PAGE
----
An Inspector Calls- Inspector Goole

It was close to midnight when little Andrew woke up to a mysterious noise coming from his bedroom closet. Eyeing the closet cautiously, he waited a while for the fear to die down before pulling the duvet further up his neck. It was probably the fourth of fifth time he had woken up tonight and he was beginning to wonder if he would get any sleep at all. The room was dark and silent and a bright half moon hovered outside the window, casting long ghostly shadows around the room.

He turned over and groaned. This would never had happened if he hadn’t been so eager to sleep by himself tonight. Until a while ago he still shared a room with his twin sister and after his 6th birthday his parents finally decided that they were going to have to sleep in separate rooms. Initially, Andrew had been ecstatic over this decision, and eagerly set to work personalizing the downstairs guest room. But on his first night he woke up in the middle of the night to a strange noise and had to sleep in his parents’ room. His sister hadn’t let him live it down since.

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Even now he was considering getting out of bed and knocking on his parents’ bedroom door, but he reminded himself of the teasing he endured from his friends, who had been sleeping in their own rooms since they were four. He thought of his sister, who laughed at him every day because he couldn’t sleep alone and she could. “Well,” he thought to himself, “if they can do it so can I.” And he closed his eyes once more.

He was almost ready to drift away into unconsciousness when what seemed like a banging sound woke him up yet again. He sat up and glanced at his digital clock, 23:52 flashed up on the screen. ” This is hopeless,” he thought to himself, ” I’ll never get any sleep at this rate.” He brought his knees up to his chin and wished for the morning to come. Then, he heard a muffled thump coming from his closet. He froze, adrenaline pumping through his body, ready to face whatever was in there. He sat there for a few long minutes, contemplating whether to investigate the noises or try and go back to sleep. He figured the latter option was going to be impossible so he slowly pulled out his bedside drawer and found his flashlight. The lights in the house had been out ever since lightning had struck the house during a recent thunderstorm, and so flooding the room with light was out of the question.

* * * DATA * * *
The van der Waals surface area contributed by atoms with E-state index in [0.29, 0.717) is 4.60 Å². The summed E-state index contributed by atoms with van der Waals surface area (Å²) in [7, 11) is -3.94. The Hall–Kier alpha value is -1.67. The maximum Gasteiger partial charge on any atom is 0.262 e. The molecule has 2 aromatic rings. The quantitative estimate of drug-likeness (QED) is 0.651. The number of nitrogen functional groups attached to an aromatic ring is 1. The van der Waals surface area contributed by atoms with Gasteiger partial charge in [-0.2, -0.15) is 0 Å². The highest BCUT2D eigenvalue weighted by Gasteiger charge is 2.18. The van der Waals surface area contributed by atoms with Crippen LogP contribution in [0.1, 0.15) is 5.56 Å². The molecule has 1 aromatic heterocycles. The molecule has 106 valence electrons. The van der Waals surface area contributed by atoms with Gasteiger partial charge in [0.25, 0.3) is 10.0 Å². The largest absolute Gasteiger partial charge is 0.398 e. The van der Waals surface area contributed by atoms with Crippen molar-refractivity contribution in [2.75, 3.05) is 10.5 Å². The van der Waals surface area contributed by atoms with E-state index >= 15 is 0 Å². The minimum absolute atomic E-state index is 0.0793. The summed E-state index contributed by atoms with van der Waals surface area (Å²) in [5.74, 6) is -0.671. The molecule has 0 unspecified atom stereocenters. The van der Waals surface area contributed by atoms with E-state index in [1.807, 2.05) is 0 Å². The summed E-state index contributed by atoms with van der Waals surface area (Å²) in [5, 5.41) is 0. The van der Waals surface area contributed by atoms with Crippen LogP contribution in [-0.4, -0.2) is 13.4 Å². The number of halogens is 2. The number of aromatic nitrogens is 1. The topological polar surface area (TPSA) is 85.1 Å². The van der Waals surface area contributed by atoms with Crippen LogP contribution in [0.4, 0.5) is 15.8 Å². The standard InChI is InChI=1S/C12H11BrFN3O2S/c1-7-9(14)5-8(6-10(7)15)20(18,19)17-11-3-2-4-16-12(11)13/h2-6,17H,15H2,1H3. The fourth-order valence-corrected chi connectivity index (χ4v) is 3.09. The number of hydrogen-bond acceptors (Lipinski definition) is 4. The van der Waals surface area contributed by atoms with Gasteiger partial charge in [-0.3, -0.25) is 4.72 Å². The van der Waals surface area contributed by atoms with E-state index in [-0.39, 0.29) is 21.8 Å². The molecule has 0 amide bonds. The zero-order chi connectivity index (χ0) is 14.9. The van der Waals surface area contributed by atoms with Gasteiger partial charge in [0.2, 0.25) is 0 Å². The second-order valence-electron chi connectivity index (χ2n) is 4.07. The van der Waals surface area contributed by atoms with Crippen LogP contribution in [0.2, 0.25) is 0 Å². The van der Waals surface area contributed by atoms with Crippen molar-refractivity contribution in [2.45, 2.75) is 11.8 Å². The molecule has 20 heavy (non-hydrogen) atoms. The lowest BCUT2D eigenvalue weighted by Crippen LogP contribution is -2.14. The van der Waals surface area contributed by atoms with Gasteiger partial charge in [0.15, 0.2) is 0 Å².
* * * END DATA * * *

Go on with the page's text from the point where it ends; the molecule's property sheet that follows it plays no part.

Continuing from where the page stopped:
Andrew thumbed the switch on his flashlight and a dim light shone out but soon flickered and died. Andrew cursed to himself, how many times had his mother nagged him to change the batteries? He considered going down to the kitchen to get new batteries, but the chances of finding two AAs in the dark without a flashlight to guide him were close to nil. He turned back to the closet. “If I’m going to get any sleep tonight, I’m going to have to find out what in the world is making that noise.” he thought.